They say writers serve a 10 year apprenticeship to learn the craft. I know I’d written 10 books before I sold my first one. In Tansy’s interview she said the one thing she would tell herself if she could go back to her first book sale is – don’t sign anything until you have an agent.
(This post is a starting off point. You need to do your own research).
Maybe you’re lucky enough to get an offer after submitting to a competition or a manuscript development program. Should you approach an agent now? Well, yes, if you have a concrete offer from a publisher.
Editors like to ring up authors when they make the offer because they get a buzz when normally sane people start babbling and doing cartwheels. If an editor rings you with an offer of $X for your book/trilogy, you don’t need to agree to anything right away. In fact, you can say ‘That’s great. I’ll just call my agent.’
An agent will be happy to take you on, if you already have a concrete offer from a publisher. Once you have that offer you need to approach an agent, but which agent? Have you been doing your homework? Do you know the top agents for your genre in Australia? Would you prefer an agent based in the US or the UK? What are the pros and cons?
A good Australian agent will have intimate knowledge of the Australian publishing scene. They will have contacts in literary agencies in the US and the UK, who can try to on-sell your work over there. (Your Australian publisher will probably want limited world rights so that they have the option of on-selling for 12 months). Now it begins to get complicated and you see why it is worthwhile having an agent who knows their stuff.
If you do get an Australian agent who has contacts in agencies in the US and the UK and one of those over seas agents sells some of your work, they will take a percentage, then your Aussie agent will take a percentage and you will get what is left.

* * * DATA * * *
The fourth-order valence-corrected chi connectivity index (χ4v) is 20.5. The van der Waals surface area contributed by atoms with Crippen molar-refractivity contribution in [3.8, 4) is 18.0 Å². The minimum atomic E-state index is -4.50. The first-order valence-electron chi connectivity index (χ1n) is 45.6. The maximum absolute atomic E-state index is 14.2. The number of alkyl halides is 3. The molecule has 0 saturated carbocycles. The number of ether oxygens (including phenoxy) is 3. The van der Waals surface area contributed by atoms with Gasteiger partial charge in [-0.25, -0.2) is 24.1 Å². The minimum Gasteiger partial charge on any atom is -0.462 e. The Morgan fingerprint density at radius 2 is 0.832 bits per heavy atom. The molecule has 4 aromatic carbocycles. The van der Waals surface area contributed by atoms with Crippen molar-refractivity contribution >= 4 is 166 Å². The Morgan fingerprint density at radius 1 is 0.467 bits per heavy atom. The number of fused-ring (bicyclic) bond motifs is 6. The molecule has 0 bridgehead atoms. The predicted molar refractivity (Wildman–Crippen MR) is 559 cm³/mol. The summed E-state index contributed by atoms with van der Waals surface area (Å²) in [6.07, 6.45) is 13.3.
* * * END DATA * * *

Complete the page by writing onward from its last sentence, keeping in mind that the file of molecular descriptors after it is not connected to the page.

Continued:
If you opt for a US or UK agent they will not have the same intimate knowledge of the Australian publishing scene, but they should have in-depth knowledge of the UK/US scene. There is lots of consider when ‘shopping’ for an agent.
Note – the money flows to the author. If an agent asks you for money to read your manuscript, or do photocopies (no one uses photocopies any more) or make international calls (what about email?), then they are feeding off aspiring writers. If an agent says your book is good but it needs work, and then recommends a manuscript appraiser, be very wary. The agent should take an agreed upon percentage of the advance that the publisher pays you, that is all.
Then there is the larger question of your writing career. So you’ve sold one book and maybe the publishers want a three book deal because they want to grow you as an author. So suddenly you have to produce two more books, while editing the first one and deliver them all to deadlines. Here is Zoe Archer’s post about what happened when her first book was accepted.
If you’re anything like me you have a backlog of books you’ve written, but they could be from different series and the publisher wants three books in series X. Maybe you are lucky and you’ve written three books in series X, but they’ll be at different levels of readiness because you’ve been growing as an author, while you’ve been working on them.
You need to work out how long it will take you to either tidy up the three books already written, or write two new books. Be realistic in your estimates. Publishers like you to deliver on time, but they do understand that life happens. If it looks like you are not going to meet your deadline, don’t panic and stew about it. Plan ahead, contact your agent to let them know and they will go to your publisher to negotiate a new deadline.
So, have you done your home work on agents? Do you have a career plan?